One of the first people on the scene of Princess Diana's fatal Paris car crash has spoken out for the first time to share her final words.
Fire chief Sergeant Xavier Gourmelon told the Daily Mail that when he arrived on the scene in August 1997, Diana was still "moving and talking", reports the New York Post.
He recalled that she turned to him and said, "Oh my God, what's happened?"
"I could understand that, so I tried to calm her," Gourmelon recalled. "I held her hand."
The fire chief had given statements to police in the past, but had never spoken to the press until now.
The Post reports that the impact of the crash into an underpass, said to have been at around 105km/h, had already immediately killed Diana's boyfriend Dodi Fayed as well as the car's driver Henri Paul.
Gourmelon, who at first had no idea who Diana was, recalled that she seemed physically fine apart from a shoulder injury.
It was only after he helped her into an ambulance that he discovered who she was from a captain on the scene. He told the outlet, "He tells me who she is and then yes, I recognise her, but in the moment I didn't."
And the same was true for the very first person to help Diana. Off-duty doctor Frederic Mailliez came across the scene while on his way home from a party.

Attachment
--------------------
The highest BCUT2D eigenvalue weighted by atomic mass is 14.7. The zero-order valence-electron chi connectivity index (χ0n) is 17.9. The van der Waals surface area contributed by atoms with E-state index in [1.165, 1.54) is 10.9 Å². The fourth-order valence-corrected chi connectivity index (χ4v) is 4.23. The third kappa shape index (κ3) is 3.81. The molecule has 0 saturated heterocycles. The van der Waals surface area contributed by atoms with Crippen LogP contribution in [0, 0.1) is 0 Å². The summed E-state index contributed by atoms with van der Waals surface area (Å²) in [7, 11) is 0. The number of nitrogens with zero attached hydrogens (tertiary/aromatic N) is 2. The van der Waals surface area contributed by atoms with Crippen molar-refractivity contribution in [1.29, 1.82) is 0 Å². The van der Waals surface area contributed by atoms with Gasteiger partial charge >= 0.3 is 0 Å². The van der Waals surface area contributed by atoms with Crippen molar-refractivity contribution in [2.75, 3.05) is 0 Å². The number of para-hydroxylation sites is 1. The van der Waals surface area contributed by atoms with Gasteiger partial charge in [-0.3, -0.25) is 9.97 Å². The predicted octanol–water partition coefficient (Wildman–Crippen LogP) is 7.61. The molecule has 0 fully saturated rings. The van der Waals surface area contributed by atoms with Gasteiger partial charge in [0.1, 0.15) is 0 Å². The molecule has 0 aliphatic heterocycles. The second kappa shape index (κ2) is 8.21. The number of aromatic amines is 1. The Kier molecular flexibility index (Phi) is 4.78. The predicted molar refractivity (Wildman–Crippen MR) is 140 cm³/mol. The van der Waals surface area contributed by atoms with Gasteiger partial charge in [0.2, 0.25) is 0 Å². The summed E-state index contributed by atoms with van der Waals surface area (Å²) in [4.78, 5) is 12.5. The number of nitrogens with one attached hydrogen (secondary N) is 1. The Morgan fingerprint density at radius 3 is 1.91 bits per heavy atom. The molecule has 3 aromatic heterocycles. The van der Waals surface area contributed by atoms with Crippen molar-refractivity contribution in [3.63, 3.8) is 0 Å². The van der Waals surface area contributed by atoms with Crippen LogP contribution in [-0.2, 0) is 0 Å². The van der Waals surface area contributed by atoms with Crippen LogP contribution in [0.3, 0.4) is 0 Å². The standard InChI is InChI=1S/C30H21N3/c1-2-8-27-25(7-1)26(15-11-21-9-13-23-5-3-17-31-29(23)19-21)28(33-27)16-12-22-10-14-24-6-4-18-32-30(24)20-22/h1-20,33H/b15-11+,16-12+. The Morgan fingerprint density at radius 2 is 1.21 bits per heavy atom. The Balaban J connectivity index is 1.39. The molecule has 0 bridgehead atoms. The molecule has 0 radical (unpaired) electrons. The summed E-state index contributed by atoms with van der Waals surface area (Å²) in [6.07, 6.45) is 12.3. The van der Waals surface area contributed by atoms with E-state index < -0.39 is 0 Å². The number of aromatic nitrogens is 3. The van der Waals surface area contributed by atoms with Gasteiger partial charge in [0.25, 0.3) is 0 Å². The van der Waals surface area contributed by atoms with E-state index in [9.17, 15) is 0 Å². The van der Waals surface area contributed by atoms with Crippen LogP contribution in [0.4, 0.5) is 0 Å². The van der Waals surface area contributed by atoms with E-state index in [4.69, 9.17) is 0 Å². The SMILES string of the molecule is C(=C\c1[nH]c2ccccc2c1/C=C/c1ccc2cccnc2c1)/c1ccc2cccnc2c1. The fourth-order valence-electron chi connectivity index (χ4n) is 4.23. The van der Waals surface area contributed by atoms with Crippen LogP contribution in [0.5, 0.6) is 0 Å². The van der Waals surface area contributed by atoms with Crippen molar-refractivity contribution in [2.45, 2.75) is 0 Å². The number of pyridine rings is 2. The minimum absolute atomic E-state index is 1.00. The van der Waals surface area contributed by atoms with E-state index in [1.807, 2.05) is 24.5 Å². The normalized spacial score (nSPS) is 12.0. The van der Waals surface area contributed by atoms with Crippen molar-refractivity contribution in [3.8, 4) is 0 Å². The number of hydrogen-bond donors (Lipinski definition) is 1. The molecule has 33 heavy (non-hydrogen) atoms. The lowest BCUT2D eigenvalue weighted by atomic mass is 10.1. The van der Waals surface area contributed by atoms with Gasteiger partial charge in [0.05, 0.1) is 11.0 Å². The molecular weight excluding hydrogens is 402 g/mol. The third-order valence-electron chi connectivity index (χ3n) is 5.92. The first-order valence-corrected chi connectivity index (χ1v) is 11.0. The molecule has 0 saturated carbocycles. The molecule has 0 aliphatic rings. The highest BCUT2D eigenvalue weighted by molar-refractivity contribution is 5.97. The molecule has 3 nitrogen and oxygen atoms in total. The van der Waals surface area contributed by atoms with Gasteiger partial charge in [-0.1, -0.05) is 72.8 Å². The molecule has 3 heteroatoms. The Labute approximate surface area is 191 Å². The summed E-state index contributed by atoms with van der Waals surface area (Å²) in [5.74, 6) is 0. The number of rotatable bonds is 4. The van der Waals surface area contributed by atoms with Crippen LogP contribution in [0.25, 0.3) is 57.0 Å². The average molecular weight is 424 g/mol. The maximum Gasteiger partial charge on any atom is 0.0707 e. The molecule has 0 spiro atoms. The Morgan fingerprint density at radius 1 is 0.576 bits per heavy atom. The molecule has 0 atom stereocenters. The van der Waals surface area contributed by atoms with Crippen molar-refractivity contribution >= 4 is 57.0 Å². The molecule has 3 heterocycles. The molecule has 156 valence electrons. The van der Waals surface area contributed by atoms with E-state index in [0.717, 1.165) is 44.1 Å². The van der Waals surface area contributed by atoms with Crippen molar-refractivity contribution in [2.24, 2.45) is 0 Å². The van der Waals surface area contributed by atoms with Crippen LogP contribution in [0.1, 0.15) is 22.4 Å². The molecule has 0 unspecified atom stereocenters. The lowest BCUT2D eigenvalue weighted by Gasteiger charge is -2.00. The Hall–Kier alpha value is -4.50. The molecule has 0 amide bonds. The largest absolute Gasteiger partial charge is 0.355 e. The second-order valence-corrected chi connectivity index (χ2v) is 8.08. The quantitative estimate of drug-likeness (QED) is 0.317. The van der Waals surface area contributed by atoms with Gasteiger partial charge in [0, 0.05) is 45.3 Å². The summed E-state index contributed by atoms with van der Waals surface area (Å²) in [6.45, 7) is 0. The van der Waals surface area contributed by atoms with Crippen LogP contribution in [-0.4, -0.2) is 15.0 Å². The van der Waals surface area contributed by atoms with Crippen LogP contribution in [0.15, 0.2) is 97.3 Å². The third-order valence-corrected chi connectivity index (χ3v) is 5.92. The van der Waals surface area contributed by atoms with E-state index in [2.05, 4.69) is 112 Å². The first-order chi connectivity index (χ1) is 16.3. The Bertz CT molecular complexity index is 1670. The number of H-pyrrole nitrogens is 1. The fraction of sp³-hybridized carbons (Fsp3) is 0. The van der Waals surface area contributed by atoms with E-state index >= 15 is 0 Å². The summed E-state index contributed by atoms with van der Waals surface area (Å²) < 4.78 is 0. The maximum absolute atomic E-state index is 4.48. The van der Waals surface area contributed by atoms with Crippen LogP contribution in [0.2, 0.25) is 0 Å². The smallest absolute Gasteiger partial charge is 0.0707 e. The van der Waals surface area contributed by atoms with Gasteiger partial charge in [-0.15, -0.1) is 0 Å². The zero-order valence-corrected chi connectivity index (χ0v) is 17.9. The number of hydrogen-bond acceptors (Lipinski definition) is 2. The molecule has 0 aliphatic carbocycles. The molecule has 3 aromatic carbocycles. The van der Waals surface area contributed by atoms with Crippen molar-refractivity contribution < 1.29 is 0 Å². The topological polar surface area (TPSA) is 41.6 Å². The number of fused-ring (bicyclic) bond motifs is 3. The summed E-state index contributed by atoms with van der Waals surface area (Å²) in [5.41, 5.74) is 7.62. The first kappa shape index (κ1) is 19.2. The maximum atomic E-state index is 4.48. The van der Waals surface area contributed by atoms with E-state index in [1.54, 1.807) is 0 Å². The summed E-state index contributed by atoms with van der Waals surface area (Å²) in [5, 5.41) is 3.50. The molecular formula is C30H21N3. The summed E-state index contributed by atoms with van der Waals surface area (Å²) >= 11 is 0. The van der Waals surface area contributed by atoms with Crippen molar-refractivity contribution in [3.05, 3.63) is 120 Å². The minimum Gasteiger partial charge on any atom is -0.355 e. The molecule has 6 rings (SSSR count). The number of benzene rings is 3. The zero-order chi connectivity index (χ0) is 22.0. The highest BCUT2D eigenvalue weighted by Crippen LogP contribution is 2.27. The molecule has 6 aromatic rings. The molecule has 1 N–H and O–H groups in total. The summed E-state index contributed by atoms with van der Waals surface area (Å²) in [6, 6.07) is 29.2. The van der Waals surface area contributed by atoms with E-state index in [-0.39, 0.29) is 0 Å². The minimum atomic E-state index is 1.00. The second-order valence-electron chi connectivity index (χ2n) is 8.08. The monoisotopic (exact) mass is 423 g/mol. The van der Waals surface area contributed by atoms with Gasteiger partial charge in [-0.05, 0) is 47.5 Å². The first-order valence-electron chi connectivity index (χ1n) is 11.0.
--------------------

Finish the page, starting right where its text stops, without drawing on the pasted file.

Mailliez said "two were already apparently dead" and that two others, Diana and her bodyguard, were "severely injured but still alive".
He rushed to help Diana, who was "sitting on the floor in the back" of the car.
"I discovered then she was a most beautiful woman and she didn't have any [serious] injuries to her face. She was not bleeding [then] but she was almost unconscious and was having difficulty breathing ... She looked fine for the first minutes," he said.
"So I began to speak English to her, saying that I was a doctor and that the ambulance was on its way and everything is going to be all right."
Mailliez left when emergency services arrived. "I left the scene without knowing who I had been treating."
When the hospital's duty chaplain Father Yves-Marie Clochard-Bossuet was called to attend, he was so shocked he hung up the phone repeatedly, thinking it was a prank.
But he finally came to the scene, recalling he saw Diana covered by a sheet after being pronounced dead.
The chaplain instantly thought of Diana's two sons Princes Harry and William.
"They are going to have to wake them up and tell them, 'It's over' … It is the worst thing," he recalled.